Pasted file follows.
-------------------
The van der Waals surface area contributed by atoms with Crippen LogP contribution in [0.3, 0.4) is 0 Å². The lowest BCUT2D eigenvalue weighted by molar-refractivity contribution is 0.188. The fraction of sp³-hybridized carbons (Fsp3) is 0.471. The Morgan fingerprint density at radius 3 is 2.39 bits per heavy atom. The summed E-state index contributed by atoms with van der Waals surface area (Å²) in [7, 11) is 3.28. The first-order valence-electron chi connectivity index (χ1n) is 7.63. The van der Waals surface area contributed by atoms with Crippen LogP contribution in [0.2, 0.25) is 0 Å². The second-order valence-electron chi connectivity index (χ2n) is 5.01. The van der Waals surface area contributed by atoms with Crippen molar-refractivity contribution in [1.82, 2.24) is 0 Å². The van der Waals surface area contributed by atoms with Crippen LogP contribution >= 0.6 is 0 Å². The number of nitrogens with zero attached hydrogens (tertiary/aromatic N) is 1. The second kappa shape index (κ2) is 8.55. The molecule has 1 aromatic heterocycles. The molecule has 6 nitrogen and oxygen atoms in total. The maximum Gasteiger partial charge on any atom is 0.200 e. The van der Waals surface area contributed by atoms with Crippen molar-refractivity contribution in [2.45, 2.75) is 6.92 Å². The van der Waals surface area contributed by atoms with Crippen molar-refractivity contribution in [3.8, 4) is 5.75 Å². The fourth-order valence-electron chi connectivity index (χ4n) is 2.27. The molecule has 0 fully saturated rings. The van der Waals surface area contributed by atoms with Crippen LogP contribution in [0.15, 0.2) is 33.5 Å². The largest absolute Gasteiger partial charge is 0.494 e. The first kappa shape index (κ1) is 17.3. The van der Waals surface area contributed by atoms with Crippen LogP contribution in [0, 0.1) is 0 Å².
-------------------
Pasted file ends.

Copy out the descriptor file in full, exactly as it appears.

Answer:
The van der Waals surface area contributed by atoms with Crippen LogP contribution in [0.3, 0.4) is 0 Å². The lowest BCUT2D eigenvalue weighted by molar-refractivity contribution is 0.188. The fraction of sp³-hybridized carbons (Fsp3) is 0.471. The Morgan fingerprint density at radius 3 is 2.39 bits per heavy atom. The summed E-state index contributed by atoms with van der Waals surface area (Å²) in [7, 11) is 3.28. The first-order valence-electron chi connectivity index (χ1n) is 7.63. The van der Waals surface area contributed by atoms with Crippen LogP contribution in [0.2, 0.25) is 0 Å². The second-order valence-electron chi connectivity index (χ2n) is 5.01. The van der Waals surface area contributed by atoms with Crippen molar-refractivity contribution in [1.82, 2.24) is 0 Å². The van der Waals surface area contributed by atoms with Crippen LogP contribution >= 0.6 is 0 Å². The number of nitrogens with zero attached hydrogens (tertiary/aromatic N) is 1. The second kappa shape index (κ2) is 8.55. The molecule has 1 aromatic heterocycles. The molecule has 6 nitrogen and oxygen atoms in total. The maximum Gasteiger partial charge on any atom is 0.200 e. The van der Waals surface area contributed by atoms with Crippen molar-refractivity contribution in [2.45, 2.75) is 6.92 Å². The van der Waals surface area contributed by atoms with Crippen molar-refractivity contribution in [3.8, 4) is 5.75 Å². The fourth-order valence-electron chi connectivity index (χ4n) is 2.27. The molecule has 0 fully saturated rings. The van der Waals surface area contributed by atoms with Crippen LogP contribution in [0.15, 0.2) is 33.5 Å². The largest absolute Gasteiger partial charge is 0.494 e. The first kappa shape index (κ1) is 17.3. The van der Waals surface area contributed by atoms with Crippen LogP contribution in [0, 0.1) is 0 Å².